August 16, 2017

Best Practices: Documenting 401(k) Funds Used as Equity Injection

by Katie O'Brien

When a Borrower wishes to use funds from a 401(k) plan (the “Plan”) as equity injection on SBA loans, lenders must make sure they are properly documenting the injection and that the loan structure remains compliant with SBA rules and regulations. See SOP 50 10 5(I), pages 157 and 158. SBA requires that all individuals and entities that own 20% or more of the borrowing entity provide a full guaranty of the loan. But if the Plan will own 20% or more of the borrowing entity, it can not, under IRS regulations, provide a guaranty. Instead, SBA requires that the Plan meet all applicable IRS eligibility requirements and that the owners of the Plan provide a full unconditional guaranty, regardless of their ownership interest in the borrowing entity. This guaranty must be a secured guaranty if SBA’s collateral guidelines require additional security from the personal guarantors.

An EPC/OC loan structure can not be utilized and the lender must verify the items below (lenders can typically verify this information with the professional firm that facilitated the rollover of the Plan funds into the borrowing corporation):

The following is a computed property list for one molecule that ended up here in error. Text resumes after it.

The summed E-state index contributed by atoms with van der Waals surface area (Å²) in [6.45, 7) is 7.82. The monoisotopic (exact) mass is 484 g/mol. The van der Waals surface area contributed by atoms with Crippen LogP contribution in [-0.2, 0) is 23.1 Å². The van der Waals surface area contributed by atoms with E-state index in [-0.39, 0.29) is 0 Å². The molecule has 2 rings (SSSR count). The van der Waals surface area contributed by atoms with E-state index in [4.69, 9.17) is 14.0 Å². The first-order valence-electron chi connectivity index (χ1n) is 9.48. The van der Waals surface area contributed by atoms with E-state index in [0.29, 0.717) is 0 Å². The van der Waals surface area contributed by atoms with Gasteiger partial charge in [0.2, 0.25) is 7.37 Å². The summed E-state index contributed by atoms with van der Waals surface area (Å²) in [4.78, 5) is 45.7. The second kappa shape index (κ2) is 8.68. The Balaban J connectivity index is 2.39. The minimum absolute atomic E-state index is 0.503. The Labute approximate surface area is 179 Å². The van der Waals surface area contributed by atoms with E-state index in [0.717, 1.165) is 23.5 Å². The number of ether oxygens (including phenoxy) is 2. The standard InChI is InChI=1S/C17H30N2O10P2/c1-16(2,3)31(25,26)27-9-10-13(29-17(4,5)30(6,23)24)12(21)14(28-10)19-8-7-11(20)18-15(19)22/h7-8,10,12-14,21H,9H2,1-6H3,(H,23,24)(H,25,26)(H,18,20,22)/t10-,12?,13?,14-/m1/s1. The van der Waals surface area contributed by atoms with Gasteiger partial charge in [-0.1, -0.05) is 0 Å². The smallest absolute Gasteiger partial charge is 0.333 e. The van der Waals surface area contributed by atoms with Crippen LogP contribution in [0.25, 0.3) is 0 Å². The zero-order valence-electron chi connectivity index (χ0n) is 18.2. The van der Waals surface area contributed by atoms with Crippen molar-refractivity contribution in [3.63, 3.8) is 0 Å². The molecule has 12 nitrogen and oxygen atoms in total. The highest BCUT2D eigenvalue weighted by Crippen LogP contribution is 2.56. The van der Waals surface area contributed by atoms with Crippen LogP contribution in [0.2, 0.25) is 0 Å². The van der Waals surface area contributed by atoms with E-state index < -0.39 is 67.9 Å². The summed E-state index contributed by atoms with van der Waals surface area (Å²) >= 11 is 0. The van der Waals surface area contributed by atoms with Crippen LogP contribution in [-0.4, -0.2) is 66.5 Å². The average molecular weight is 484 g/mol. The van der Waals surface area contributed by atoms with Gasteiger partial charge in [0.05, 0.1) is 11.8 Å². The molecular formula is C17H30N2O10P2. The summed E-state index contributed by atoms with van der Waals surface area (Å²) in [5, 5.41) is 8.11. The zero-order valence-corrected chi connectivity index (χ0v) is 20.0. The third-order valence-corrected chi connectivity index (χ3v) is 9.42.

• The Plan can not own 100% of the borrowing entity’s stock.
  • The borrowing entity (which will receive the rollover funds from the Plan) must be a C-corporation.
  • All shareholders, including the Plan and the individuals, have paid the same price per share.

The lender must also collect an opinion letter from tax counsel which (i) describes the Plan, (ii) sets forth the Internal Revenue Code (“IRC”) citation describing the Plan, (iii) sets forth the IRC citation describing why the Plan can not incur liabilities and (iv) provides a statement of how the Plan is qualified or will be qualified in the future. It is important for the Plan to be qualified so that it will not incur early withdrawal penalties. If the Plan is not qualified, it will incur large early withdrawal penalties which could affect Borrower’s cash flow and lead to an early default, ultimately jeopardizing the lender’s SBA guaranty.

If the Plan is qualified, lenders should require tax counsel to provide IRS documentation confirming the Plan’s qualified status. If the Plan will become qualified in the future, tax counsel should provide the lender with information as to when application was made to the IRS for qualified status as well as an opinion that the Plan will comply with IRC and ERISA regulations. Lenders should also obtain a copy of the IRS’ approval of the Plan’s qualified status once the IRS had made a determination.

Failure to properly document 401(k) rollover funds used as equity injection or to properly structure the loan when the borrower is owned by a Plan can impact a Lender’s guaranty so it is important to correctly structure the loan, collect the required documentation and consult tax experts when necessary. Lenders should also encourage borrowers to consult with the appropriate tax and financial advisors to make sure Plan funds are rolled over properly and in compliance with all applicable laws and regulations.

For guidance regarding SBA compliance matters, contact Katie at 267-470-1207 or at